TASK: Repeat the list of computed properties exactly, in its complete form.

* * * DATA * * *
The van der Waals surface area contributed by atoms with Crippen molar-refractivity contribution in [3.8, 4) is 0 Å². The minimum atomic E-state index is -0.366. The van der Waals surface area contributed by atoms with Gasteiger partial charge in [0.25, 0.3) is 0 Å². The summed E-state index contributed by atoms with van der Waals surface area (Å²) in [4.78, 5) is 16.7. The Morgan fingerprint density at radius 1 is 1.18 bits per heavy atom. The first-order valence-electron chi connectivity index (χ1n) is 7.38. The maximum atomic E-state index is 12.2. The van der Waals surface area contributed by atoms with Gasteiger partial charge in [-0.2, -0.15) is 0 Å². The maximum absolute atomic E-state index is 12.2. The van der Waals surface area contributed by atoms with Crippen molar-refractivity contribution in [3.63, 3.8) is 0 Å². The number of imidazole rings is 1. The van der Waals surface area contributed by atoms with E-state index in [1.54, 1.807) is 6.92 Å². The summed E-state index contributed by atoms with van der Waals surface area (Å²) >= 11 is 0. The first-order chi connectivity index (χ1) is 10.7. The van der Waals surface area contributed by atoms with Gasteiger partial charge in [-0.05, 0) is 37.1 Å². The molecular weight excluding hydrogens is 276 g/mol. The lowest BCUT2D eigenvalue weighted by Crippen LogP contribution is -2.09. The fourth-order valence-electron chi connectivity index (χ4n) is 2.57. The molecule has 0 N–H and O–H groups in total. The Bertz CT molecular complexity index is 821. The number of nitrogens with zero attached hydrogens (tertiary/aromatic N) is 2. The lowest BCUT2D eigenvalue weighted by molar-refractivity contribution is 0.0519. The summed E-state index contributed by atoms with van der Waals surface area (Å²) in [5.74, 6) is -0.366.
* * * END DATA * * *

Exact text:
The van der Waals surface area contributed by atoms with Crippen molar-refractivity contribution in [3.8, 4) is 0 Å². The minimum atomic E-state index is -0.366. The van der Waals surface area contributed by atoms with Gasteiger partial charge in [0.25, 0.3) is 0 Å². The summed E-state index contributed by atoms with van der Waals surface area (Å²) in [4.78, 5) is 16.7. The Morgan fingerprint density at radius 1 is 1.18 bits per heavy atom. The first-order valence-electron chi connectivity index (χ1n) is 7.38. The maximum atomic E-state index is 12.2. The van der Waals surface area contributed by atoms with Gasteiger partial charge in [-0.2, -0.15) is 0 Å². The maximum absolute atomic E-state index is 12.2. The van der Waals surface area contributed by atoms with Crippen molar-refractivity contribution in [3.63, 3.8) is 0 Å². The number of imidazole rings is 1. The van der Waals surface area contributed by atoms with E-state index in [1.54, 1.807) is 6.92 Å². The summed E-state index contributed by atoms with van der Waals surface area (Å²) >= 11 is 0. The first-order chi connectivity index (χ1) is 10.7. The van der Waals surface area contributed by atoms with Gasteiger partial charge in [-0.05, 0) is 37.1 Å². The molecular weight excluding hydrogens is 276 g/mol. The lowest BCUT2D eigenvalue weighted by Crippen LogP contribution is -2.09. The fourth-order valence-electron chi connectivity index (χ4n) is 2.57. The molecule has 0 N–H and O–H groups in total. The Bertz CT molecular complexity index is 821. The number of nitrogens with zero attached hydrogens (tertiary/aromatic N) is 2. The lowest BCUT2D eigenvalue weighted by molar-refractivity contribution is 0.0519. The summed E-state index contributed by atoms with van der Waals surface area (Å²) in [5.74, 6) is -0.366.